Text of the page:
In this surreal setting, about 20 American soldiers were forced at one point to pull themselves one by one up a canted tin roof by a dangling rubber hose and then shimmy along a ledge to another hut. The soldiers were stunned when a small child suddenly walked out of a darkened doorway and an old man started wheezing and crying somewhere inside.

Ultimately the group made it back to the high rises and escaped the sniper in the alley by throwing out the smoke bombs and sprinting to safety. Even though two Iraqis were struck by gunfire, many of the rest could not stop shouting and guffawing with amusement as they ran through the smoke.

One Iraqi soldier in the alley pointed his rifle at an American reporter and pulled the trigger. There was only a click: the weapon had no ammunition. The soldier laughed at his joke.

Monday, January 22, 2007

Moment of Truth

Well, not quite the moment of truth yet, but it’s not too far away. I’m talking about my writing project, which is now well into its second year – my memoir. (I’m told I should call it an autobiography, since I’m relating my whole life story up to now. Whatever…)

For years I resisted doing this writing. Why? Because while I thought my story was interesting I couldn’t see of what value it would be to anyone beyond the few who love me and really care. Unless it had broader appeal and would be useful to readers who’d never heard of me it seemed like too big a job to take on. In other words, I’m willing to expend time and energy on something that will really make a difference. I’m not willing to engage in some narcissistic undertaking that might be satisfying for my ego, and that’s all.

What finally turned me around was that I saw that putting the story down might be an opportunity for me to unearth some nuggets that could be useful to others. Ways in which I’ve lived my life that have worked or not worked. What did it take to be happy and fulfilled? What was behind my success? What did I learn? What didn’t I see along the way that I see now? Insights that I think are worth passing on.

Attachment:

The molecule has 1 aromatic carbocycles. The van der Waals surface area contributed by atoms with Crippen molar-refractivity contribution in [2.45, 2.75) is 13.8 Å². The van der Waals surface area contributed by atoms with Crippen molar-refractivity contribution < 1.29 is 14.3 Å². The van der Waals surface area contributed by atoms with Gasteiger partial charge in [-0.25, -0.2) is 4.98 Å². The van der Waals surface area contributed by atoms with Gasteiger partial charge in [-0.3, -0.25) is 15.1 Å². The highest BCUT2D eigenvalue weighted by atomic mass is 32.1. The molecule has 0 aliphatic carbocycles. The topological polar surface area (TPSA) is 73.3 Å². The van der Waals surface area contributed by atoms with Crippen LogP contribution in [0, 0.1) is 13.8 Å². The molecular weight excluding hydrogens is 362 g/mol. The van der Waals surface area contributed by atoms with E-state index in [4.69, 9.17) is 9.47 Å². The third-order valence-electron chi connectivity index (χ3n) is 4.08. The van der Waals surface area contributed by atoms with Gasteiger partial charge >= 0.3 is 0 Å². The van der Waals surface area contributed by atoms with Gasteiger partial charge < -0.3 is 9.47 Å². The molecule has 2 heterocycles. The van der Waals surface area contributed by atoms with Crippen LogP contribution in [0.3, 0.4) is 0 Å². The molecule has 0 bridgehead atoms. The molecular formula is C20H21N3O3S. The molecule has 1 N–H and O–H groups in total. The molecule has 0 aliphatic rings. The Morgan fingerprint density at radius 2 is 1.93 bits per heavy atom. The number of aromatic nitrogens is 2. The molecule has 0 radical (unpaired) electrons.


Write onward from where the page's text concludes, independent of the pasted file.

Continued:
I want to underline that I said ‘might.’ I didn’t and don’t know for sure whether at the end of the story telling I’ll see anything. But I’ve gone ahead and written – and written. It’s up to well over 300 pages so far, excluding appendices (of which there would be many) and also excluding the last 15-20 years. I’m about 2/3 of the way through the 1980’s.

I have a commitment to finish this stage of the project and decide what, if anything, to do next by the end of this year. So I’ll keep going.

The truth is I’ve enjoyed the process. I’m surprised, since I’ve never been interested in reliving or wanting to relive the past. So going back and recapturing it all has been counterintuitive for me. Also, I’ve wanted to be brutally honest in assessing what I’ve done and suspect that I’ve been overly critical of myself. Maybe gone a little overboard in taking a ‘show them the warts and all’ approach. We’ll see.

In the meantime I’ll keep on writing.

To Be Continued … Sometime.

Monday, January 15, 2007

Research Project

Recently Ms Marsh suggested that I pay more attention to American football, since the playoffs are here. In the not-too-distant past I was an avid fan. I went into hibernation on this sport when the 49’ers went in the toilet. Anyway, since I always do what Sandra suggests (or at least sometimes) I've made time during these past two weekends to watch. Herewith my observations:

1. Without a DVR I would have failed in this project. Stop. Start. Commercials. More commercials. Challenges. Etc. Being able to record and then view or use the Pause button minimized my impatience.